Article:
During the pandemic, school districts were required to offer distance learning opportunities for students with disabilities. A 2020 fact sheet1111. Supplemental Fact Sheet Addressing the Risk of COVID-19 in Preschool, Elementary and Secondary Schools While Serving Children with Disabilities. Individuals with Disabilities Education Act. 2020. https://sites.ed.gov/idea/idea-files/supplemental-fact-sheet-addressing-risk-covid-19-preschool-elementary-secondary-schools-serving-children-disabilities-march-21-2020 issued by the Office of Civil Rights and the Office of Special Education and Rehabilitative Services states that:

“School districts must provide a free and appropriate public education (FAPE) to students with disabilities, and the provision of FAPE may include, as appropriate, special education and related services that can be provided via computer, internet, or phone.”

Data Privacy and Security

Another aspect of ensuring a successful FAPE mandate is protecting a student’s information, which includes balancing technological advancement and privacy concerns. 

Essential aspects to consider regarding the privacy and security of FAPE include the following:

  • Confidentiality of student information 
  • Compliance with laws and regulations
  • Secure storage and transmission
  • Staff training and awareness 
  • Data minimization
  • Parent consent 
  • Regular privacy assessments 

When schools prioritize data privacy and security, they create a safe and conducive environment for offering FAPE while respecting the privacy and rights of students and their families. 

FAQs 

How is free education defined?

Free education is education without the requirement of tuition or additional fees. However, parents are required to pay the same extra school fees at private schools, including sports and club fees. 

What are parents’ rights under the FAPE mandate if they disagree with a school’s proposed Individualized Education Program?

If a parent disagrees with their child’s proposed Individualized Education Program (IEP) or how their school district handles specific matters, they should consult with the IEP team. After discussion, it may be decided that additional child services are better available to enhance the student’s special education program. 

What steps should a school take when a student’s needs exceed what the school can provide under FAPE?

If a student’s needs exceed what a specific school can provide under FAPE, they may consider the following steps:

  1. Convene an IEP meeting.
  2. Consider an independent educational evaluation.
  3. Collaborate with special education professionals.
  4. Consider alternative interventions.
  5. Consider placement options.

References

  1. Free Appropriate Public Education for Students With Disabilities: Requirements Under Section 504 of The Rehabilitation Act of 1973. US Department of Education. (2010, August). https://www2.ed.gov/about/offices/list/ocr/docs/edlite-FAPE504.html#:~:text=The%20Section%20504%20regulation%20requires,severity%20of%20the%20person’s%20disability.
  2. Graham, E. (2022, May 12). Maximizing Student Success with Least Restrictive Environments and Appropriate Models of Inclusion. NEA Today. https://www.nea.org/nea-today/all-news-articles/maximizing-student-success-least-restrictive-environments-and-appropriate-models-inclusion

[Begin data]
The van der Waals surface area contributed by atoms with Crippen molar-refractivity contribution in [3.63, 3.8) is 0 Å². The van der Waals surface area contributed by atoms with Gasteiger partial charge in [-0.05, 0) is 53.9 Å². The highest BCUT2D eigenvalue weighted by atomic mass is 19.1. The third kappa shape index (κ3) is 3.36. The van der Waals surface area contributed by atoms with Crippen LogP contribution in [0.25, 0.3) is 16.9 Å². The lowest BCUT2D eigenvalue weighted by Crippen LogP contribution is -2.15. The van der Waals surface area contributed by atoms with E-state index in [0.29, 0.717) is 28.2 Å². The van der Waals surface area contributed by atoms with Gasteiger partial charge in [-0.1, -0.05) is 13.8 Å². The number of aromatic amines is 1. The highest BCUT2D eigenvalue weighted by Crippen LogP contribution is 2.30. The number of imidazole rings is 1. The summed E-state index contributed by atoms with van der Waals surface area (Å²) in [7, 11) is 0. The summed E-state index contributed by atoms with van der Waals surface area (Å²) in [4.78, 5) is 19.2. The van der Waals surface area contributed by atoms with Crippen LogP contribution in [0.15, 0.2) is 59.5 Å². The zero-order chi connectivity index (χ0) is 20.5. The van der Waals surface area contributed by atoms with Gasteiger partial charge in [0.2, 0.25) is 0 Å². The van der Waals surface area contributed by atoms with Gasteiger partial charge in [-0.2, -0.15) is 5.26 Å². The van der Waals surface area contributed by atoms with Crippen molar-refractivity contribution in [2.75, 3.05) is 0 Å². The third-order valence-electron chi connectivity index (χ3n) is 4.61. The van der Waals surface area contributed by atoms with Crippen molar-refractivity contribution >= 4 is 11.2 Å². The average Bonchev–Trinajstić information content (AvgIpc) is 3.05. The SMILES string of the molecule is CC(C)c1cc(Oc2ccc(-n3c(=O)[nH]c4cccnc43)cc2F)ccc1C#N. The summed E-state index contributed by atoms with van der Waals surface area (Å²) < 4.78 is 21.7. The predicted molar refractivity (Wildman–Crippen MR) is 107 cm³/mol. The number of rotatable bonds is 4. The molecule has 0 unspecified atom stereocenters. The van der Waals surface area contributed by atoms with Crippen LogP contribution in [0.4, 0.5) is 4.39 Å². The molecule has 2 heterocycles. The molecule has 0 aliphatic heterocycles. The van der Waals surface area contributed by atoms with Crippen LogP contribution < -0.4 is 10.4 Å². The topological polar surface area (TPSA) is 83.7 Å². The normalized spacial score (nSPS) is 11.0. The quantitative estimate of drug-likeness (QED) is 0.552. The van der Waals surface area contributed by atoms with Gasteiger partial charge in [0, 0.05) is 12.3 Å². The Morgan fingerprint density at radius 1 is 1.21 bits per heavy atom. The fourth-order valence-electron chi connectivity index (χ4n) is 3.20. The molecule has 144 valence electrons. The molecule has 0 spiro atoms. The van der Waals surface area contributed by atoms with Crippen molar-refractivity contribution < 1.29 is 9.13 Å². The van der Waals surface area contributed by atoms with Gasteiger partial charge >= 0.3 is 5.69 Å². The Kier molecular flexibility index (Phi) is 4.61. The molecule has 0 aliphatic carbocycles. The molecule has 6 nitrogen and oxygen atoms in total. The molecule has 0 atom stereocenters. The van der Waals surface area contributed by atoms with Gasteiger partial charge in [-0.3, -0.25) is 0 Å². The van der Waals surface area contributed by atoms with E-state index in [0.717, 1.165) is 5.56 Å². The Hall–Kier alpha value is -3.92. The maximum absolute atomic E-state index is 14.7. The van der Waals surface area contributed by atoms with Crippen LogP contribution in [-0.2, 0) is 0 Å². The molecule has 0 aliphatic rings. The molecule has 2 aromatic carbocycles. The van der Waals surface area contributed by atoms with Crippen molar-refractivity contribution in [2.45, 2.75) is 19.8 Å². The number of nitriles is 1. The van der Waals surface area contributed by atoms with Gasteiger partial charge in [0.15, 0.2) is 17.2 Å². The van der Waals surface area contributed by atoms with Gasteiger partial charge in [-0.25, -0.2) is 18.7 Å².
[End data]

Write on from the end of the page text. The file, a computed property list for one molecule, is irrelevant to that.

3. Southwest ADA Center. (n.d.). Disability Rights Laws in Public Primary and Secondary Education: How Do They Relate? ADA National Network. https://adata.org/factsheet/disability-rights-laws-public-primary-and-secondary-education-how-do-they-relate
  4. About IDEA. Individuals with Disabilities Education Act. (n.d.). https://sites.ed.gov/idea/about-idea
  5. What is the Individuals with Disabilities Education Act? DO-IT University of Washington (UW). (2022, May 24). https://www.washington.edu/doit/what-individuals-disabilities-education-act#:~:text=It%20was%20originally%20known%20as,ensure%20equal%20access%20to%20education.
  6. Your rights under Section 504 of the Rehabilitation Act. U.S. Department of Health and Human Services. (2006). https://www.hhs.gov/sites/default/files/ocr/civilrights/resources/factsheets/504.pdf
  7. Americans with Disabilities Act. Department of Labor. (n.d.). https://www.dol.gov/general/topic/disability/ada#:~:text=The%20Americans%20with%20Disabilities%20Act,local%20government’%20programs%20and%20services.
  8. Lee, A. (n.d.). What is and isn’t covered under FAPE. Understood.org. https://www.understood.org/en/articles/what-is-and-isnt-covered-under-fape
  9. Lee, A. (n.d.). 6 options for resolving an IEP dispute. Understood.org. https://www.understood.org/articles/6-options-for-resolving-an-iep-dispute
  10. QUESTIONS AND ANSWERS ON SERVING CHILDREN WITH DISABILITIES PLACED BY THEIR PARENTS IN PRIVATE SCHOOLS. Department of Education. (2022). https://sites.ed.gov/idea/files/QA_on_Private_Schools_02-28-2022.pdf
  11. Supplemental Fact Sheet Addressing the Risk of COVID-19 in Preschool, Elementary and Secondary Schools While Serving Children with Disabilities. Individuals with Disabilities Education Act. (2020, November 24). https://sites.ed.gov/idea/idea-files/supplemental-fact-sheet-addressing-risk-covid-19-preschool-elementary-secondary-schools-serving-children-disabilities-march-21-2020
Understanding the Free Appropriate Public Education Mandate